People eat a lot of different foods, and some are a bit stranger than others. There are some that really make you question the wisdom of the first person to have tried eating them, though.
Most fermented foods, for example. They often have quite a pungent odor and seem like they are spoiled, but fermentation is actually an excellent way to preserve foods so they last longer.
Reddit user u/The_True_John_Doe asked:
Honey. When something is guarded by swarms of easily pissed off insects with poisoned ass darts, you would think that would be enough of a deterrent that nobody would mess with it.
Not even 'ancestors' - how did drinks like guinness or coke become a thing?
"Bro try this" "uh, no. That drink is black." "Yeah good call"
Vegemite is the same principle but in that case it was literally created as a prank from brewery waste products but then the prankee went "it's not bad tho".
Actually, I think I just answered the question.
They did it on accident or were tricked/goaded into trying it, they did, and when it didn't kill them the consumable caught on.
Bread! Like how did someone put all the ingredients together to make the bread!! I think about it all the time.
cheese. like did someone leave milk out,and when it turned into nasty lookin gcheese and then they were like: Im gonna eat that?
Nopales, a kind of cactus, and it's fruit have been a staple in Mexico for millennia. I've always wondered what went through our ancestors' heads. "That plant and it's fruit is covered in thorns...I bet they're delicious".
Some mushrooms that require special preparation. Eat it raw or cook it like most other shrooms and you end up dead. Boil it 3-5 times however, and it's fine.
Edit: An example of a mushroom requiring this procedure is Gyromitra esculenta.
Someone looked at that snotty looking thing from a shell and thought "yeah I'm gonna put that in my mouth"
Acorns. How hungry one must be to figure out to pound them to powder and leach out the tannins. Three times!
Castoreum. A sweet-tasting exudation that comes from glands near a beaver's asshole. "Damn this beaver ass smells great, wonder what it tastes like?"
"However, cassava is poisonous unless it is peeled and thoroughly cooked. If it is eaten raw or prepared incorrectly, one of its chemical constituents will be attacked by digestive enzymes and give off the deadly poison cyanide. As little as two cassava roots can contain a fatal dose."
The Pokeberry/Pokeweed plant that grows in the southern US has edible leaves. Sort of.
If you eat them raw they contain a nerotoxin that will make you extremely sick or more likely kill you. If you cook them the toxin will still kill you. If you boil them, the toxin will still kill you.
So basically someone died after eating this stuff and their friends went "Well maybe if we boil it one more time" died and someone else went "Third times the charm?" However, if you boil them, discard the water, boil again, discard the water, then boil one last time and discard the water again the left over cooked plant is sort of edible.
Usually poisonous, unless prepared thus:
"The traditional method is by gutting and beheading a Greenland or sleeper shark and placing it in a shallow hole dug in gravelly sand, with the now cleaned cavity resting on a small mound of sand. The shark is then covered with sand and gravel, and stones are placed on top of the sand in order to press the shark. In this way the fluids are pressed out of the body. The shark ferments in this fashion for 6–12 weeks depending on the season. Following this curing period, the shark is then cut into strips and hung to dry for several months. During this drying period a brown crust will develop, which is removed prior to cutting the shark into small pieces and serving."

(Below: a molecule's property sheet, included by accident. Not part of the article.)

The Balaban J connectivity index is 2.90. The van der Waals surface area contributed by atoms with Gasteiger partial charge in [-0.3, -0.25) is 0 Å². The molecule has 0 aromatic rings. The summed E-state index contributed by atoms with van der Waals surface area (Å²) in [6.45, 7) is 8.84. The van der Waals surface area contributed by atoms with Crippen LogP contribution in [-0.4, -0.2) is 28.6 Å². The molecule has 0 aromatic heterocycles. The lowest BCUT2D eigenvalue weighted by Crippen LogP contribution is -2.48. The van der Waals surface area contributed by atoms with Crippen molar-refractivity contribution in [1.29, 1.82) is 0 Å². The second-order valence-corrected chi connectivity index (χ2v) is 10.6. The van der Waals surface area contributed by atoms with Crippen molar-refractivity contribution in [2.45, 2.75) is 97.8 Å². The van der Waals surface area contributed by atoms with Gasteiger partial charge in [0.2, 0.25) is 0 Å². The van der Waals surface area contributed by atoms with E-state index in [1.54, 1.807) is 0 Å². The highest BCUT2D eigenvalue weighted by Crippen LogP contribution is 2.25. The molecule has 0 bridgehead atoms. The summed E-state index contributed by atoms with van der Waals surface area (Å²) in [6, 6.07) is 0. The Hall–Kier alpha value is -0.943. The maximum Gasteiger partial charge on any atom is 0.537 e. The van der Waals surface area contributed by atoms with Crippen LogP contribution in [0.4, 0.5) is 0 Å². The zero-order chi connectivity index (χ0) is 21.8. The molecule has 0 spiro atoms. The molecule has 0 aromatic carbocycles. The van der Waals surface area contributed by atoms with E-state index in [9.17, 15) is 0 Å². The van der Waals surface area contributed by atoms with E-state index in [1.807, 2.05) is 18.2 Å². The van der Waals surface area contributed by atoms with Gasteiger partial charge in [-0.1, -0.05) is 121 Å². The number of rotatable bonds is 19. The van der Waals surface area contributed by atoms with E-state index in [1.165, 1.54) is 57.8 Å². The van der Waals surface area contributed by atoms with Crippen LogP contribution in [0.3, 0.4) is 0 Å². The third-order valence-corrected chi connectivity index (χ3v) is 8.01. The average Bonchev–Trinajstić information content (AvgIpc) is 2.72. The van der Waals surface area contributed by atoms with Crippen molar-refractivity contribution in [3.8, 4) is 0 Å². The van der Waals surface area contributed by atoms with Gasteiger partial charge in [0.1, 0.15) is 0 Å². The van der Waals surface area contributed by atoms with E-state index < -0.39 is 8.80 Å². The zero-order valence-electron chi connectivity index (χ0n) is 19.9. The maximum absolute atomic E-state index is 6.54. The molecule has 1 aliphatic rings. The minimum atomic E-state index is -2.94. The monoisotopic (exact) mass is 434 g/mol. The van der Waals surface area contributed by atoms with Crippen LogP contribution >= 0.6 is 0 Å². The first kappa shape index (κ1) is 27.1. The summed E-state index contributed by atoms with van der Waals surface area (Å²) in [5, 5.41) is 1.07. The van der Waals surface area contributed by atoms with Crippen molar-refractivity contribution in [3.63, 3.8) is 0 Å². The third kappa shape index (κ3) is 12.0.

Artichoke. Hmm, that purple thistle looks good...
It's prickly and completely inedible. Hmmm. Maybe if I boil it for 45 minutes, then scrape it leaf by leaf against my teeth?
First, they come from a drupe that grows out of a false-fruit called the cashew apple. So right off the bat, you'd never guess that it would be the part you'd eat. Cashew apples look kind of like a cross between an apple and a red bell pepper, just with a big, ugly dark-brownish cashew in place of a stem.
Second, the shells of cashew drupes contain a substance that causes rashes and chemical burns on skin. So before you can even think of eating a cashew seed (which is what cashew "nuts" actually are) it has to go through a multi-step steaming & roasting process, just to totally burn off all the irritants.
Lye fish. Or "Lutefisk"... Don't get me wrong, I love the stuff but man..
First you go get a fish. Then you let it hang on a stick for months to dry out. Then you put it in water for a couple days. Then you put it in water with lye for another couple days. Then you put it in pure water again and then you cook it and eat it.
The fruit of the gympie-gympie plant. It is also known as the suicide plant because its sting is so painful that there have been reports of people and animals killing themselves to escape the pain, which can last for days or even years. The sting is delivered by tiny hairs that cover the whole plant, yet someone was able to discover that if you painstakingly remove each hair from the fruit, it is edible.
Like imagine finding this pepper, taking a bite, and then feeling your entire mouth feel like it is on fire. Then you decide it's actually really good though and start including it into dishes to add spice.
Lobsters. "Well this looks horrifying, i think I'll taste it. "
Land arthropods = creepy and disgusting.
Sea arthropods = yummy! Makes sense, right?
Ackee. It's a fruit, and most of it is poisonous, though part of it is edible. In Africa, where it's most common (as far as I know) it's generally not eaten, but in Jamaica it is. It's eaten a lot.
Our national dish is ackee and saltfish, and our national fruit is ackee.